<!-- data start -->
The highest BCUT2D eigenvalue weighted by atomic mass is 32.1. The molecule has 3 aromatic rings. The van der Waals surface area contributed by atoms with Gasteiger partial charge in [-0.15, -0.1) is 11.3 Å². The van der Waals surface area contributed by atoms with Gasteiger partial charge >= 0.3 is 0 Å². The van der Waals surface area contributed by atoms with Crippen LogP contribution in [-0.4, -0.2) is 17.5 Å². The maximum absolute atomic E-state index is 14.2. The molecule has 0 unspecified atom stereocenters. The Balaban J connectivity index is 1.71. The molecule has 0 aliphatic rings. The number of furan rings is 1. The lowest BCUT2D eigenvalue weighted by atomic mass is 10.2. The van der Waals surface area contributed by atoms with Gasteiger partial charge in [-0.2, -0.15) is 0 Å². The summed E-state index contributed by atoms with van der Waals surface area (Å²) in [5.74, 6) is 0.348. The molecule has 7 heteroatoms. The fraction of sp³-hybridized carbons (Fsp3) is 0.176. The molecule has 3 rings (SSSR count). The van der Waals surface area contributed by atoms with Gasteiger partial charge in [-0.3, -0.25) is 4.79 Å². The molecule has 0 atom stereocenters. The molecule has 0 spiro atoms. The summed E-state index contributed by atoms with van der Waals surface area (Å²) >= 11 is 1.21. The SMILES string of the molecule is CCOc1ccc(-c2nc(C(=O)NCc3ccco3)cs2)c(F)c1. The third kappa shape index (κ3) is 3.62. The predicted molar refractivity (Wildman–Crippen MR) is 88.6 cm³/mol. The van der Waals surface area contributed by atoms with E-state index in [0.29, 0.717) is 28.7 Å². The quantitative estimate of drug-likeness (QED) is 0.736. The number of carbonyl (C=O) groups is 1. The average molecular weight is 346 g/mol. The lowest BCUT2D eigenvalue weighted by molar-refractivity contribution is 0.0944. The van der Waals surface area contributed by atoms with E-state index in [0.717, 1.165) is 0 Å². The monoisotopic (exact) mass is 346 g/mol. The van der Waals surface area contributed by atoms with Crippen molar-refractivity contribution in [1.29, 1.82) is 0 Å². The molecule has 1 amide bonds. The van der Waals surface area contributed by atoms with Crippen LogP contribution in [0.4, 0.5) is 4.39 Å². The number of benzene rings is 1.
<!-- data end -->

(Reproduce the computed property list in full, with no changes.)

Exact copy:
The highest BCUT2D eigenvalue weighted by atomic mass is 32.1. The molecule has 3 aromatic rings. The van der Waals surface area contributed by atoms with Gasteiger partial charge in [-0.15, -0.1) is 11.3 Å². The van der Waals surface area contributed by atoms with Gasteiger partial charge >= 0.3 is 0 Å². The van der Waals surface area contributed by atoms with Crippen LogP contribution in [-0.4, -0.2) is 17.5 Å². The maximum absolute atomic E-state index is 14.2. The molecule has 0 unspecified atom stereocenters. The Balaban J connectivity index is 1.71. The molecule has 0 aliphatic rings. The number of furan rings is 1. The lowest BCUT2D eigenvalue weighted by atomic mass is 10.2. The van der Waals surface area contributed by atoms with Gasteiger partial charge in [-0.2, -0.15) is 0 Å². The summed E-state index contributed by atoms with van der Waals surface area (Å²) in [5.74, 6) is 0.348. The molecule has 7 heteroatoms. The fraction of sp³-hybridized carbons (Fsp3) is 0.176. The molecule has 3 rings (SSSR count). The van der Waals surface area contributed by atoms with Gasteiger partial charge in [-0.3, -0.25) is 4.79 Å². The molecule has 0 atom stereocenters. The molecule has 0 spiro atoms. The summed E-state index contributed by atoms with van der Waals surface area (Å²) >= 11 is 1.21. The SMILES string of the molecule is CCOc1ccc(-c2nc(C(=O)NCc3ccco3)cs2)c(F)c1. The third kappa shape index (κ3) is 3.62. The predicted molar refractivity (Wildman–Crippen MR) is 88.6 cm³/mol. The van der Waals surface area contributed by atoms with E-state index in [0.29, 0.717) is 28.7 Å². The quantitative estimate of drug-likeness (QED) is 0.736. The number of carbonyl (C=O) groups is 1. The average molecular weight is 346 g/mol. The lowest BCUT2D eigenvalue weighted by molar-refractivity contribution is 0.0944. The van der Waals surface area contributed by atoms with E-state index in [0.717, 1.165) is 0 Å². The monoisotopic (exact) mass is 346 g/mol. The van der Waals surface area contributed by atoms with Crippen molar-refractivity contribution in [1.29, 1.82) is 0 Å². The molecule has 1 amide bonds. The van der Waals surface area contributed by atoms with Crippen LogP contribution in [0.4, 0.5) is 4.39 Å². The number of benzene rings is 1.